Eugene’s sculptors often labor anonymously while their work goes outside of the area
The Chicago sculpture “Cloud Gate” is more well known by its affectionate nickname, “the bean.” A Tetris-blocked skyline warps in its curves and bodies wrap into its concave, the everyday imitated from a warbled bifocal. Flocks of families, tourists and passersby stop to admire the 2,178 square feet of reflective steel surrounding the mirrored droplet designed by Anisha Kapoor.
“Cloud Gate” is that rare sculpture that’s well-known across the general population. It’s large, in a well-traveled area and easy to interact with.
Like “Cloud Gate, Peter Helzer’s “The Storyteller” that commemorates Ken Kesey sits in an open square central to downtown. And, similarly, the three-dimensional piece of art is meant to memorialize the impact of people and events so that, looking forward, we may understand where we came from. While this work may bring remembrance, though, it does not assure fame or even a steady income stream for artists behind the creations.
This relative anonymity and uncertainty, however, is part of the deal for two Eugene sculptors.
For decades, Mark Andrew and Lee Imonen have dedicated themselves to sculpture. The purpose is not to celebrate themselves or their creations, but to honor their subjects and evoke emotion even beyond their own lifetimes.These two men exemplify sculpture’s aesthetic of bringing tangible definition to those figures and circumstances that have shaped the everyday in which we exist. At the same time, Andrew and Imonen show how challenging it can be to afford the time, preparation and finances required to erect public sculpture.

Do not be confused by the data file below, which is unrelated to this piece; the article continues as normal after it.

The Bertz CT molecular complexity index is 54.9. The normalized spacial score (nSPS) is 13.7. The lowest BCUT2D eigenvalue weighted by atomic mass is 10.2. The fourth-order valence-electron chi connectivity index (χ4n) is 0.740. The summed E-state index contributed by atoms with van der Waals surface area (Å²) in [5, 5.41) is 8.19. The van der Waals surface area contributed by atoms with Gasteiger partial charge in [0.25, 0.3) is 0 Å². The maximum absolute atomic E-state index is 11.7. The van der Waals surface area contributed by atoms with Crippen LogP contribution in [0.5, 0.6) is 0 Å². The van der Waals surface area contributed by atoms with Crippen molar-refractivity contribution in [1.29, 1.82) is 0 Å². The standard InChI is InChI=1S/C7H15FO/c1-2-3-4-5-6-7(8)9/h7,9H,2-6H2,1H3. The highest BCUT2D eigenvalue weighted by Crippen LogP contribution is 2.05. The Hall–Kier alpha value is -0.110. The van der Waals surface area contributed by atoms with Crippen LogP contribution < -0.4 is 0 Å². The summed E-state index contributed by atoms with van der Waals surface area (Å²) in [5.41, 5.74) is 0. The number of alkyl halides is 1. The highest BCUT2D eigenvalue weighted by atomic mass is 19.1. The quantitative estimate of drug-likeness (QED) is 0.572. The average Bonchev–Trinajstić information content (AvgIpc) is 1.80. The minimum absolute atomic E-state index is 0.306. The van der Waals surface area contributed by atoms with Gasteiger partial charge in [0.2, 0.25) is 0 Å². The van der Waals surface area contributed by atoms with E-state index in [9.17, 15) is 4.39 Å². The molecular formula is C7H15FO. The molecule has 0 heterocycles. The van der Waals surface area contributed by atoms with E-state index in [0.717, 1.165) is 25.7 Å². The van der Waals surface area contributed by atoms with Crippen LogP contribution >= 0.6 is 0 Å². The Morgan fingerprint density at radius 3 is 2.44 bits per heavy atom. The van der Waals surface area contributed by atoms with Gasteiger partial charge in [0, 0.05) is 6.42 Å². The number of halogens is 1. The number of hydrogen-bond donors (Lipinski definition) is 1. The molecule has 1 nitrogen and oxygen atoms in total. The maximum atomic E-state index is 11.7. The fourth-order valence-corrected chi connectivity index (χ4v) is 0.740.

Sculpture exists as a universality while sending an individual message. Similar to “Cloud Gate,” Andrew’s work encompasses art’s intention: to make the world felt, to show the world through the artist’s eyes and to amplify perceptions, for better or for worse.
Andrew began sculpting in 1973, arriving back from Eugene after several years in Europe. After taking a job with General Electric, Andrew’s father moved the family to Switzerland when he was just 17. Traveling through northern Italy, the young man was drawn to sculptures adorning town squares.
“To be there several hundred years later and still be moved by the energy of the piece, I hadn’t ever experienced anything like that,” Andrew said.
To Andrew, he could see and touch those people and moments that these cities celebrated, sculpted monuments meant to inspire generation upon generation, stone carvings that witnessed whole lives ebbing and flowing before them.
“You get goose bumps on your arms and your knees feel kind of funny and I thought, ‘That’s it. I want to learn how to do that.’ I could make something meaningful that would live longer than me? My God … ”
Andrew traveled for a year trying to find a workshop where he could apprentice or a program in which to enroll, but that kind of classical apprenticeship no longer existed and schools were overcrowded. Frustrated, Andrew asked an admissions officer in Switzerland how he was supposed to be a sculptor with no one to teach him.
“He said, we’ll write down all the chisels you need for professional woodcarving. You buy those and then it’s up to you. You have to have the will to make those chisels dance. Either you’re going to make it or you’re not, but it won’t be because you don’t have the right tool.”
Once Andrew was down to the last of his money and with only a return ticket home, serendipity came by way of misfortune in Greece.
“Before I came back home, my room is broken into and everything’s stolen … except the chisels,” Andrew said. “They left them on the floor. They took everything else but they left the chisels. I thought, ‘Alright, you made it through. So now I really have to learn to use them.’”